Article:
While my mom battled cancer, I was her caregiver, nursing her until her final days.
But when she passed away, my mom split her money between my money-hungry brother and aunts. But it turns out that there was more to the story.
It turns out that inheritance, loss, and family are the ultimate recipes for drama. Let me tell you all about what happened after my mom passed away.
My mom battled with cancer for the longest time. When I look back now, it was something that had been around throughout my early life and then carried on when I enrolled at the community college close to home.
Mom was always my best friend, so naturally, I was going to be there every step of the way while she battled this illness.
I just remember the days bleeding into nights when she was sick — something that was in a constant loop. But I also remember that the spoon-feeding and the hand-holding gave her as much comfort as they gave me. And then, on the other side of this story, my brother and aunts only showed up when they needed something. Usually, to have their bills paid.
Or, like the one aunt (while my mom was on a steady decline), she wanted mom’s “contacts” to sort out a new house for her. Because my mom owned a real estate agency. The audacity was unbelievable.
Anyway, Mom tried her hardest, but the illness took over in the end. Now, fast forward to the day of the will reading. All the relatives, the lawyer, and I were sitting in a room like something straight out of a Hallmark movie — think of wood everywhere and a chipped tea set on the scratched surface of an impossibly old coffee table.
I was sipping a cup of weak tea from one of the chipped teacups when the lawyer dropped the bomb. Mom’s savings, about all $5 million of it, was to be split between my brother and my aunts. I choked back the tea, thinking what was happening in the name of heaven. Because I got nothing. Zip. Nada.
Now, I’m sitting there, with tears streaming down my face and onto the white skirt I was wearing — mascara drops staining my clothing. And this greedy bunch did not even bother to hide their smirks. I was baffled.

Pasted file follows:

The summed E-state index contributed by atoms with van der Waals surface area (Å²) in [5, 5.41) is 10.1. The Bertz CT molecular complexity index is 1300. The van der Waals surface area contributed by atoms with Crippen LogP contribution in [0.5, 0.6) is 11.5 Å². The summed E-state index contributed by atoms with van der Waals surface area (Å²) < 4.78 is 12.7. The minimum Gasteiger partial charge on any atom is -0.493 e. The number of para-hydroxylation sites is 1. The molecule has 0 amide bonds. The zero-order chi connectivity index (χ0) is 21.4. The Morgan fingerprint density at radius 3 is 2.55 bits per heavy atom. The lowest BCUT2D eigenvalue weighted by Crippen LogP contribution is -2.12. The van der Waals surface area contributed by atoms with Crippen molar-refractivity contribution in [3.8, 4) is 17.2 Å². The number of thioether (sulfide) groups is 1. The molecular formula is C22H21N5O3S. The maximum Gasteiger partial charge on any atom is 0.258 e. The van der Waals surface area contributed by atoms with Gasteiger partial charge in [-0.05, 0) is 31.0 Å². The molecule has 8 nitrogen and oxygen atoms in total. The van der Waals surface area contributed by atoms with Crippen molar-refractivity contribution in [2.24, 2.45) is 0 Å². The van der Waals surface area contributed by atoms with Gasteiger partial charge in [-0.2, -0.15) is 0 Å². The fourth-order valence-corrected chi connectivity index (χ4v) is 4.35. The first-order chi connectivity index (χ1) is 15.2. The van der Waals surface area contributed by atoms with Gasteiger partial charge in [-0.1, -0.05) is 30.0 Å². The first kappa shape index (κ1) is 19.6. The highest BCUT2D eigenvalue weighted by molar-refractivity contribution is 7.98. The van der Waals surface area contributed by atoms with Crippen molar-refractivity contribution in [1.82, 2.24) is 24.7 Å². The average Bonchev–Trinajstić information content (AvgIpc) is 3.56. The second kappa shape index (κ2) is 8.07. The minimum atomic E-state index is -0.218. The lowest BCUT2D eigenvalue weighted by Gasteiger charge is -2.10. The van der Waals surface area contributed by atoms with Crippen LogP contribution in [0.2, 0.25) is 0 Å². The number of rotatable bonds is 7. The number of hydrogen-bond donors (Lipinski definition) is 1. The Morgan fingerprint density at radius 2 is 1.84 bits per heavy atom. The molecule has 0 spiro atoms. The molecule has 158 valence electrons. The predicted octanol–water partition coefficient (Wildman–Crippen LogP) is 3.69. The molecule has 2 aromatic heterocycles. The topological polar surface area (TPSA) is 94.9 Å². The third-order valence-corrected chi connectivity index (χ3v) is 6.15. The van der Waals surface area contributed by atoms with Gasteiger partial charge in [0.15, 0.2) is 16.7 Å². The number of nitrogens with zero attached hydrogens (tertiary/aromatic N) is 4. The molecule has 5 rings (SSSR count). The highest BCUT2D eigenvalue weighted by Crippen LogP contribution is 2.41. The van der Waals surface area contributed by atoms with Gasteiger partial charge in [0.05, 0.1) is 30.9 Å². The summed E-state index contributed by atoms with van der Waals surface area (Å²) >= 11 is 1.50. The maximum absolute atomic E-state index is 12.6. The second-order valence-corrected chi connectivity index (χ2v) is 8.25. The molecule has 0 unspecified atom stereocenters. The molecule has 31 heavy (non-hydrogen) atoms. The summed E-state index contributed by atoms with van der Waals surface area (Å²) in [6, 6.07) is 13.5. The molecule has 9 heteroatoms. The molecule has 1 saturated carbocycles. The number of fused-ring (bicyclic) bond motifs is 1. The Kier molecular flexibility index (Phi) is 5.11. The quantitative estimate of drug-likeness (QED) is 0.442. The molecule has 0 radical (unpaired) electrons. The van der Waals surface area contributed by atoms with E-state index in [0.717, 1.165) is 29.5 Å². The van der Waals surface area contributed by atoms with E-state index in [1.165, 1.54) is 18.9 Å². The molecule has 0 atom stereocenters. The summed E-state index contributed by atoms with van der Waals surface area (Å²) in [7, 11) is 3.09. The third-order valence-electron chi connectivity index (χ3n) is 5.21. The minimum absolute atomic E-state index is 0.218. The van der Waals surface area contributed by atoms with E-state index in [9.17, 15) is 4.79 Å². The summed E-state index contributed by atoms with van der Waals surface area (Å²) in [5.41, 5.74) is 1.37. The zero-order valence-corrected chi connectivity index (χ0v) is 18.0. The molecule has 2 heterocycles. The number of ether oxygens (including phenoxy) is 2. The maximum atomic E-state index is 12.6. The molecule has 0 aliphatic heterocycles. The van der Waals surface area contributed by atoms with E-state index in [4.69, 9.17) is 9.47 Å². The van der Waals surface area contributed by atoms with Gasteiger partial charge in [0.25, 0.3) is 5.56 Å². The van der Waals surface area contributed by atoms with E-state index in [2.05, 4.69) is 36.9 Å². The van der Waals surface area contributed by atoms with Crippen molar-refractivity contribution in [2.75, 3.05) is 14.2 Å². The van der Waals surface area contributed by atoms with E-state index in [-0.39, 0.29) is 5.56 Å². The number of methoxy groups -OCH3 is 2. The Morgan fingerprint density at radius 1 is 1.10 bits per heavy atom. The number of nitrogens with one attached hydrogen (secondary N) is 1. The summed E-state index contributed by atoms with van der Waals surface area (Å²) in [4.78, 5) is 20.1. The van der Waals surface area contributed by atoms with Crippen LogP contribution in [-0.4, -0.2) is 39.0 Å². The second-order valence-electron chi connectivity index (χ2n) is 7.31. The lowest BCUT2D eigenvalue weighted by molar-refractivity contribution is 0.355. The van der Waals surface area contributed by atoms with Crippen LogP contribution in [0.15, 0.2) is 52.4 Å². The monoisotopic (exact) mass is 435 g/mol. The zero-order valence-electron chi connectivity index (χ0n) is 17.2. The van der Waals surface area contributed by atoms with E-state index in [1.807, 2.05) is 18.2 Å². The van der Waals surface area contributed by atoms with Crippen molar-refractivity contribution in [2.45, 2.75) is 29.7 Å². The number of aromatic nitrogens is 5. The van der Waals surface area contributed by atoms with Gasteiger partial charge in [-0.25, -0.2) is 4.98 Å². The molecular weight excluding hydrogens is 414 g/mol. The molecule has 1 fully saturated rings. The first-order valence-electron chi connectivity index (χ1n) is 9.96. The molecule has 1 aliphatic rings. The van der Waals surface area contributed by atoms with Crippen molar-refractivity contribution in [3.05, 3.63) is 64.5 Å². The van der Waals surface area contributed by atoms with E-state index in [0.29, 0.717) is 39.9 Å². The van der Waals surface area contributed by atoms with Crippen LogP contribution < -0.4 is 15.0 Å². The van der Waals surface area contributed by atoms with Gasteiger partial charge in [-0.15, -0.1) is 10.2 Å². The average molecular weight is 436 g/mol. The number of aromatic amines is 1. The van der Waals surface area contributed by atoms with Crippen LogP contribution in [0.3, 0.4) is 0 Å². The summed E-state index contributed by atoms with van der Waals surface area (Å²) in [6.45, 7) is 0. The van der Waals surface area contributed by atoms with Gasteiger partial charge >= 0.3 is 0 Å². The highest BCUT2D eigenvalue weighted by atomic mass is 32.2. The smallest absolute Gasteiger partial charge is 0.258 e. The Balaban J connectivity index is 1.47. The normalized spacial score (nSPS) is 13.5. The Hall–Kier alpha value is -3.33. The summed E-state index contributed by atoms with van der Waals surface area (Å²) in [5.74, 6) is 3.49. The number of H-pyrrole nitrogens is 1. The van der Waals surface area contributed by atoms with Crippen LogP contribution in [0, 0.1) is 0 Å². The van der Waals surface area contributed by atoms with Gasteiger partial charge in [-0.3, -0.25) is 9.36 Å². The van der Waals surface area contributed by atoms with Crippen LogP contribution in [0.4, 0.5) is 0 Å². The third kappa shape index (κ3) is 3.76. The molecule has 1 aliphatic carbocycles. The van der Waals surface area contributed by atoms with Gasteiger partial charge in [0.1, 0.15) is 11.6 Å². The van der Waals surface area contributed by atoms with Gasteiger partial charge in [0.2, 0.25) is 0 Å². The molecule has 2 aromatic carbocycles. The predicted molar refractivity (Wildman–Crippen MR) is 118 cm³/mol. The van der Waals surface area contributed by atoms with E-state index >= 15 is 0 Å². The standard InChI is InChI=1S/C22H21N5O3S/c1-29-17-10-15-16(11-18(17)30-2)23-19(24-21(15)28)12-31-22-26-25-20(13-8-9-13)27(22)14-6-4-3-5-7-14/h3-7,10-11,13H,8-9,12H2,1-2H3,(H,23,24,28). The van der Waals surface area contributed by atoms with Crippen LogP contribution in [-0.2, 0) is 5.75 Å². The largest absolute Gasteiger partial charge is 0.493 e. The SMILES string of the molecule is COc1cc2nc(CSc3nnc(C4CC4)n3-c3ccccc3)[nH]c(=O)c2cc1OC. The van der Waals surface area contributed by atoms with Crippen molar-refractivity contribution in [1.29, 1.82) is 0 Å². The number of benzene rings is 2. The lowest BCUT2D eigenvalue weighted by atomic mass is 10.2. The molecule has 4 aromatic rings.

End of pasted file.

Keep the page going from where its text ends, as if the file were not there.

How on earth could my mom have done this to me? I thought, wiping my nose with the face of my hand. And then, as a classic overthinker, I began to wonder whether I cared enough for her during those final months. But then, the lawyer stood up and handed me an envelope. “Your Mom,” he said, “loved you more than anyone.”
Of course, the room gets quiet, and the greedy bunch all look hungrily at the letter. Dearest Lily, it said on the front. I opened the letter, and an address and a key were written on a single piece of paper. Now, I’m sitting there and thinking, What the heck, Mom?
But I decided to check it out. Maybe she wanted me to clear out a storage room or something. The lawyer decided to tag along, tight-lipped about everything. So, we got to the address, which turned out to be this hidden gem of a house. A beautiful home with even my favorite flowers planted along the walkway.
Mom had left me a fully paid-for home! And it was clear that she had left her imprint on the place because there were photos of us inside. And another letter on the glass table in the entrance hall — this letter was to spill the beans.
It turns out my mom knew all about how my brother and aunts were the biggest money drains. But she wanted me to have a place to build a future and a family. To make new memories in a place that clearly has her spirit.
As for the money? Well, the letter said that she handed it to them, fully aware that they would blow through it. She wanted to teach them the value of things and focus on family ties. Which was bound to happen when the money was long gone.
But now, I’m standing in my new kitchen, drinking coffee from the coffee machine I always wanted, and I realize that mom’s love was never in the money — no. It was in this home, and I knew that this gift would be more valuable to me than anything else.
Hey, Mom? You still know the best. What “mom knows best” stories do you have?